Whoopi Goldberg led a discussion on ABC's 'The View' on Monday about Pastor John Hagee, of Cornerstone Church, San Antonio, Texas and his alleged opinion that women who said God's name during sex should be prosecuted.
The story originally came from a Newslo article which referred to Hagee's preaching on the 10 Commandments. The article claims he said: "there is no greater sin in terms of wrongly using God's name than women who use it during sex. That is one of the filthiest, most derogatory and sinful uses of the Lord's name I can think of. If it were up to me, I would put every single woman or girl who does that in jail. That would be a fine example of God's wrath aimed at what is, in my opinion, a terrible misuse of our Maker's good name."
But the report was intended as satire. Hagee never made the comments, and Cornerstone Church's legal team has called all outlets that picked up on the story for a retraction or face legal action.
The Church told the Christian Post in a statement: "The story is a complete fabrication. It's written by a website that makes up these kind of stories in an effort to be humorous. All media outlets that have picked up this story have been contacted by John Hagee Ministries and will issue a retraction or face legal action."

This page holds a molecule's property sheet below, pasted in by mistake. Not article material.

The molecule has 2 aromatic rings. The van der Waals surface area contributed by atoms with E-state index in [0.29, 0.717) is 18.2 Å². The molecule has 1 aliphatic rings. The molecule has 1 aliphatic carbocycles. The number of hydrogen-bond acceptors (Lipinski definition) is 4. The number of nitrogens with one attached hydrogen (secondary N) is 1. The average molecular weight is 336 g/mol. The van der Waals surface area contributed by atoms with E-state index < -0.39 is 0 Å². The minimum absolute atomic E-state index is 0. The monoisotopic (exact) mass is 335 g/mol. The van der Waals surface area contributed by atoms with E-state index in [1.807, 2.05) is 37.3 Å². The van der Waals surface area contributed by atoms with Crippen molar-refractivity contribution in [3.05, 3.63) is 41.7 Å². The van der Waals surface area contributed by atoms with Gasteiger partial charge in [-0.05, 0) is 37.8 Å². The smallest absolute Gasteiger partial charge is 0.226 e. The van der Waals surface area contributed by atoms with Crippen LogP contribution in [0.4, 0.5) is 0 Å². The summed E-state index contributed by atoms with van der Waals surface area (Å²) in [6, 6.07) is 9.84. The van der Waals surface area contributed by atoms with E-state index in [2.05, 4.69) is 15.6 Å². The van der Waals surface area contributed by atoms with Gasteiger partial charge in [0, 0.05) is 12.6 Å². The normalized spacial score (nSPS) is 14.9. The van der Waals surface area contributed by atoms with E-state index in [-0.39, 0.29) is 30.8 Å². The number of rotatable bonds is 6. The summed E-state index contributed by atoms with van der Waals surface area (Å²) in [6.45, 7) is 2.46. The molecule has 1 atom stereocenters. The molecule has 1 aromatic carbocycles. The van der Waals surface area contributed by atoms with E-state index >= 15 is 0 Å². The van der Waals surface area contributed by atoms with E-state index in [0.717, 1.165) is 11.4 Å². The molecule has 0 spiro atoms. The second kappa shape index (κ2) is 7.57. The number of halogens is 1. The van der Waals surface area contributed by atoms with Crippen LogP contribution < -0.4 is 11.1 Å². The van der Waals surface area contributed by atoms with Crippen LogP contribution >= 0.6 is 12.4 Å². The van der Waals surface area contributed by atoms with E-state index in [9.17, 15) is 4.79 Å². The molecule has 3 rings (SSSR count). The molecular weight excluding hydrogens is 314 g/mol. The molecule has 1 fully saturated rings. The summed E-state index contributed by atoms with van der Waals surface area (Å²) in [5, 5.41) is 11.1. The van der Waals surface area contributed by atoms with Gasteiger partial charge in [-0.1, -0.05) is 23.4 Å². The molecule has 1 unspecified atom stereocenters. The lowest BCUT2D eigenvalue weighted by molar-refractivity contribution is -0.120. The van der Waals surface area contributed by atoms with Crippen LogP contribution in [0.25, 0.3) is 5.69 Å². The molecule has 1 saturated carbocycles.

'The View' wasn't the only place fooled by the story – in the UK, the Daily Mail and the Mirror also published articles on it, although these have since been taken down.
The TV show's mistake was called out by radio host Joe Pags, who saw it as an attack on Pastor Hagee. The John Hagee Ministries Facebook page posted a statement which thanked Pags for pointing out the mistake and said: "This is an excellent example of defamatory lies that are spread throughout the internet and fool those who don't know Pastor or would otherwise love a reason to speak ill of this man of God."
Newslo offers readers the chance to reveal which part of the article is true, by clicking on 'show facts' – in this case, it is true that Hagee preached on the 10 Commandments and taking the Lord's name in vain, but that's pretty much where the truth ends and fiction takes over.
The satirical website also published a story last week which said that Texas Senator Ted Cruz had called for the Vatican to fire Pope Francis. He didn't, just in case you were in any doubt.